Joshua Licet (Anthony Falcon) wakes up one day to discover his wife (April Potter) gone and a note stating that if he ever wants to see her alive again he needs to open the box in front of him and carefully follow the instructions. The instructions detail how he must board himself up in his own house with limited food, water and electricity and complete a puzzle within the next 40 days. The mysterious stranger that is putting him through all this believes that Joshua’s life is built of lies and that he must come clean with the truth to help piece together the puzzle pieces to connect four men he does not know.
Within the first few minutes, 99 Pieces
began to feel very familiar. A mysterious figure who doesn’t think our
protagonist is living his life to the fullest decides to play a little
game with him…yes, 99 Pieces is similar to the Saw films, but that isn’t necessarily a bad thing. Like Saw, 99 Pieces
is a clever piece of cinema, but one that focuses solely on Joshua and
the depths of desperation, depression, hopelessness and fear that he
feels. Plus, 40 days stuck in your own house, trying to figure out a
pattern to the madness with hardly any food, water or light is much more
torturous than facing a quick, bloody death.
Anthony Falcon actually boarded up his own house and shot the film in
40 days, starving himself and losing 20 pounds in 17 days. He wanted to
portray the character of Joshua realistically, so he refused to eat, ran
four miles a day, didn’t shave and rarely changed clothes. This hard
worked paid off; the physically transformation of Joshua is apparent as
the film progresses. His mental state also deteriorates, which Falcon
probably experienced as well during his starvation. Falcon’s performance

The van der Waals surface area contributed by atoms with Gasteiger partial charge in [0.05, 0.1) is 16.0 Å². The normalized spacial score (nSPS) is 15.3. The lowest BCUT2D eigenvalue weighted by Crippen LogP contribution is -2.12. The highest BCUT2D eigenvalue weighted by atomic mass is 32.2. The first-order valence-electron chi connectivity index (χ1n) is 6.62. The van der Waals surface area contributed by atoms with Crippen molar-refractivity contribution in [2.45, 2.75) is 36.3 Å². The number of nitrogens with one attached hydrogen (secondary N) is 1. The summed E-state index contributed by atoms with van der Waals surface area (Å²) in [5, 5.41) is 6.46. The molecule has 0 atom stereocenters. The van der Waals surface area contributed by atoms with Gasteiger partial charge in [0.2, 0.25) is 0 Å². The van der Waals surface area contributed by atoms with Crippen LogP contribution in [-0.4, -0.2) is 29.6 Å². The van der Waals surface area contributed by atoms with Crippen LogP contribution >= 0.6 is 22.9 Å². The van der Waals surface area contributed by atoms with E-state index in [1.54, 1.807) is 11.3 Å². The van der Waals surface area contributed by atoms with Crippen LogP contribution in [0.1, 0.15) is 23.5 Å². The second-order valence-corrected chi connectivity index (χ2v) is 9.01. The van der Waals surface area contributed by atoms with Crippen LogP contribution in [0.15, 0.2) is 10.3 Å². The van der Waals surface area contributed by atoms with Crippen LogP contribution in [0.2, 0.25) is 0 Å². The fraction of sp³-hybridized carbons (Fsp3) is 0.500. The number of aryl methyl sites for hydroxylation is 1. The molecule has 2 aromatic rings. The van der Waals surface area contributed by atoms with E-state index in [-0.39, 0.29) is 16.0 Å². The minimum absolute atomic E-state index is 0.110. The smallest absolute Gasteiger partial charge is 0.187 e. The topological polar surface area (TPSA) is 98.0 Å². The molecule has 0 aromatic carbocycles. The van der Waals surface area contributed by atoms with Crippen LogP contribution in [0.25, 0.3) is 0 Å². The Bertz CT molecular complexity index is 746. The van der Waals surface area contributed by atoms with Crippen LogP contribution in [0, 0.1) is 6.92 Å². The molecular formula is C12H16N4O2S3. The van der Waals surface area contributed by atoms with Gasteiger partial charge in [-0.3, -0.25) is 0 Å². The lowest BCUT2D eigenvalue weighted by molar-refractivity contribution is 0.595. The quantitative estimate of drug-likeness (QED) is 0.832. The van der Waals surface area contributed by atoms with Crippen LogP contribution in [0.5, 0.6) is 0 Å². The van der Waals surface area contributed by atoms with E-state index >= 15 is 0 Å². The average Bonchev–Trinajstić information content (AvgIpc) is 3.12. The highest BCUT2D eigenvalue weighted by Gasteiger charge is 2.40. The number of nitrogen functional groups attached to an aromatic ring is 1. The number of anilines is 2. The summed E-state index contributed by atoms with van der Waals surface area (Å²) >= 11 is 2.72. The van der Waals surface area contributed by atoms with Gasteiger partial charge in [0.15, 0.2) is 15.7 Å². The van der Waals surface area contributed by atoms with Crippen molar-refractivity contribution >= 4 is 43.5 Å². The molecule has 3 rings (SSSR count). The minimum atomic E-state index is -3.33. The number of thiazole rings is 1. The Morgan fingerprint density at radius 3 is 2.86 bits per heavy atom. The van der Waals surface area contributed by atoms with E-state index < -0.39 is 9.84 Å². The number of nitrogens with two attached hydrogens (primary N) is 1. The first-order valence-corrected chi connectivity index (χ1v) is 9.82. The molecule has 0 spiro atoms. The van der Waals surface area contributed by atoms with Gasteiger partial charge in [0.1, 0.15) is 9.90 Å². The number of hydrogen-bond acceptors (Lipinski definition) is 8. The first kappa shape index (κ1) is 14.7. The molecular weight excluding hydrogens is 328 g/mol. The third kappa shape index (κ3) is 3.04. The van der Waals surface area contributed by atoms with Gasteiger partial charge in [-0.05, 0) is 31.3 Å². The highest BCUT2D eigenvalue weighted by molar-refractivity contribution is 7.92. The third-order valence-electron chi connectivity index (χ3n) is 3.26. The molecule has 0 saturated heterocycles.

is so real that at times it is hard to watch.
The film does have a
very realistic, almost naturalistic feel to it, but it with that it
does have some flaws. The camera work feels a little too shaky at times
and there are far too many zoom shots. This is a low-budget film,
though, and most of the amateur cinematography can be overlooked.
problem I found was the pacing of the film. At the 30-minute mark it
felt like an hour had passed. It is a very slow-paced film that focuses
on the downward spiral of Joshua. It’s all about him suffering through
days and days without light, much water or food and that’s what we get
to see. There is not a lot of room for action until the end of the film
when people start to come a’ knocking on the Licet’s door, wondering
what has become of them. The action starts to pick up a lot here, and
the twist ending is very surprising.
99 Pieces is
a very interesting piece of independent cinema, one that deserves to be
seen. Though gorehounds and slasher fans might not dig the slow pace of
this film, Joshua’s slow descent into madness and delirium is truly
horrifying. 99 Pieces is like a more subtle Saw for fans of low-budget and independent movies.